Recording with Roland Janes, the Driest Wit in Town by Ross Johnson

If you have never heard of Roland Janes, he is one of the unsung heroes of the Memphis music industry (back when there was one) and also, along with Carl Perkins and Scotty Moore, defined the guitar style that came to be known as rockabilly.

He played on the majority of Jerry Lee Lewis’ 150+ Sun recordings. That alone gives him an unquestionable pedigree in Memphis and world music, but Roland also was a founding member of Billy Lee Riley’s Little Green, played live with and recorded an uncountable number of Sun sessions with artists like Charlie Rich and Sonny Burgess among many others, opened Sonic Studio in 1962 (where he recorded almost all the local bands who made appearances on George Klein’s Talent Party show, which aired Saturday afternoon on WHBQ TV’s Channel 13), and owned or co-owned a number of independent record labels in the ’60s and early ’70s.

Since 1982, he has been working at Phillips Studios as a producer and engineer, which is where I first encountered him on a Tav Falco’s Panther Burns album recording session in the spring of 1984.

My first memories of Roland are of a man who used few words, but when he did speak you always learned something about the art of studio recording or the true, often untold story of Memphis music history. My friend, Rob Bowman, and I talked to him that spring for a lengthy interview essay that would eventually end up appearing in the vinyl boxed set, Sun Records: The Rocking Years.

On that occasion we managed to make Roland rather angry and that was a rare but memorable experience. Nothing much flusters Roland since he has truly seen it all when it comes to musicians’ outsized egos, but we unintentionally insulted him that day when we concluded the interview with his musical activities up to about 1974. As I recall, Rob said something like: “Well, I guess that about covers things, doesn’t it?” Roland’s response was immediate, pointing out in no uncertain terms that he was not dead yet and that his music career was far from over. Almost twenty eight years after that interview, his statement that day is still true.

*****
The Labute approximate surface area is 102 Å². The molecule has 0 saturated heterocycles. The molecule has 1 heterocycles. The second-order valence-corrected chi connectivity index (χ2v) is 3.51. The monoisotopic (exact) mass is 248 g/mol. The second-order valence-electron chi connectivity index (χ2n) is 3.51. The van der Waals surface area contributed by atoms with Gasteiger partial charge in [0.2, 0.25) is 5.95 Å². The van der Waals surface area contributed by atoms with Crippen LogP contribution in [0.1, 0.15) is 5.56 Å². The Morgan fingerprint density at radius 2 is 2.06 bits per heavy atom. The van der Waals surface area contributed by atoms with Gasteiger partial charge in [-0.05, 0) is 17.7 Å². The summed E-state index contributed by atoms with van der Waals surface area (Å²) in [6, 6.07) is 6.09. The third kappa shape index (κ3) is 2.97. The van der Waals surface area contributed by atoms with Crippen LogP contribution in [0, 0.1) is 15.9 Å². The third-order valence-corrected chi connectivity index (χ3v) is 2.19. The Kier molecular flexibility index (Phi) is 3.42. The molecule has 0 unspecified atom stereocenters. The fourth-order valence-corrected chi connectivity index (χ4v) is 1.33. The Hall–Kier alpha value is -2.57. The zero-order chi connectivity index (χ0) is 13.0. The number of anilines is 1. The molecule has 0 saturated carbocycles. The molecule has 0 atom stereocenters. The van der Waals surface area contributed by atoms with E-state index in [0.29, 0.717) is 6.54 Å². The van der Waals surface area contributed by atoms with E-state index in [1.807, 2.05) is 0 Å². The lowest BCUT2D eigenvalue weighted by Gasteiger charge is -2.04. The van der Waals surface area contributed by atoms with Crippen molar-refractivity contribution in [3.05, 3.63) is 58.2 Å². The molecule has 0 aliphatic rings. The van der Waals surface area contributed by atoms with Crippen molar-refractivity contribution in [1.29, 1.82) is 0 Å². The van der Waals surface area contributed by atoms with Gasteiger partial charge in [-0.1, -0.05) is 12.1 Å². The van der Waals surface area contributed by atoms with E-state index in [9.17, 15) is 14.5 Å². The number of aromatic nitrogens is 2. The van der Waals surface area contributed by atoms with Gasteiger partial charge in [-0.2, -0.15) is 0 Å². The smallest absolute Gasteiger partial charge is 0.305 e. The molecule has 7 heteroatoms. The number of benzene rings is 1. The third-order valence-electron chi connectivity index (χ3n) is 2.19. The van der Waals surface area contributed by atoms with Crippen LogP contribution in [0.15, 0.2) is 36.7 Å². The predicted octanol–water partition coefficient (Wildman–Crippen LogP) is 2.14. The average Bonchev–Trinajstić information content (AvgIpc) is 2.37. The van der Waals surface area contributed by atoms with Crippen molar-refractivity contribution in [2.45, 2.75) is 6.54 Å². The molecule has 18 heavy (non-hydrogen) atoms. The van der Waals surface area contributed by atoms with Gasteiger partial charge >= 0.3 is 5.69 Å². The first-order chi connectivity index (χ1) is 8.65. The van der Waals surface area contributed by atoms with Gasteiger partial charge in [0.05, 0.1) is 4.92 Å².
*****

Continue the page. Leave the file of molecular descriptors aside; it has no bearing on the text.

And in the past few months I have played drums on more sessions with him at Phillips Recording than at any other time since the mid ’80s. And as always, Roland is still a fountain of knowledge regarding recording technique and science. What is hard to convey here is how funny he is when engineering or recording a session.

The following story may convey the flavor of that humor. In October of 1986, the Panther Burns were doing another record at Phillips, The World We Knew, and Alex Chilton was producing, and Roland was engineering. One day, Alex partook in what might be termed as some strong herbal refreshment and curled up under the studio console for a nap. Someone came into the room and asked where the producer was, and Roland merely nodded downward at Alex snoozing next to his feet. The room dissolved into laughter at that nonverbal remark. Well, you probably had to be there, but every session I have ever done with Roland is filled with moments where he skewers any artistic pretensions with his quiet but terribly effective wit.

Here is another story from Roland’s lips as accurately as I can recall it. I think it illustrates the fact that Roland can’t be impressed or intimidated by any so-called music biz legends. During the summer of 1983, former Led Zeppelin singer, Robert Plant, played Mud Island in Memphis with now retired drummer/singer, Phil Collins. Plant booked a recording session at Phillips Recording after the concert because he wanted to record with a real legend, Roland.

Roland set up the drums for the session but was unaware that Collins was left-handed and played the drum kit in a left-to-right set-up. (For the record, it should be noted that Ringo Starr was also left-handed but played his drums in a traditional, right-to-left style.) When Plant and Collins arrived at the studio, the latter remarked, “But Roland, I’m left-handed, and I can’t play a right-handed kit. This needs to be sorted out.” The drums were then set up for Collins’ left-handed needs, but I don’t think it was Roland Janes who reconfigured the kit.

Speaking of music biz legends, last summer when Bob Dylan played Memphis, he too, booked a recording session afterward with Roland engineering at the Phillips Studios console. Dylan has long been known as a Roland fan, particularly of the work he did with the Little Green Men. Roland is one of the last old-school engineer/producers working in Memphis or maybe even the world.

Roland still has the artist run through the song they are about to cut a few times until he is satisfied that the tune is ready to be recorded before he will turn on the analog tape machine (yes, Phillips Studio cuts on analog and then mixes down to digital) for “the take.” I played a session with Roland last weekend, and he helped the singer through her paces and even coached a vocal performance out of her that she did not know she was capable of recording.

The late Jim Dickinson never missed a chance to record with Roland. These days, neither do I. “Ah, take it Roland, boy,” as Jerry Lee once sang just before Roland played a jaw dropping guitar solo. Take it indeed, Mr. Janes.

Ross Johnson Photo: Don Perry

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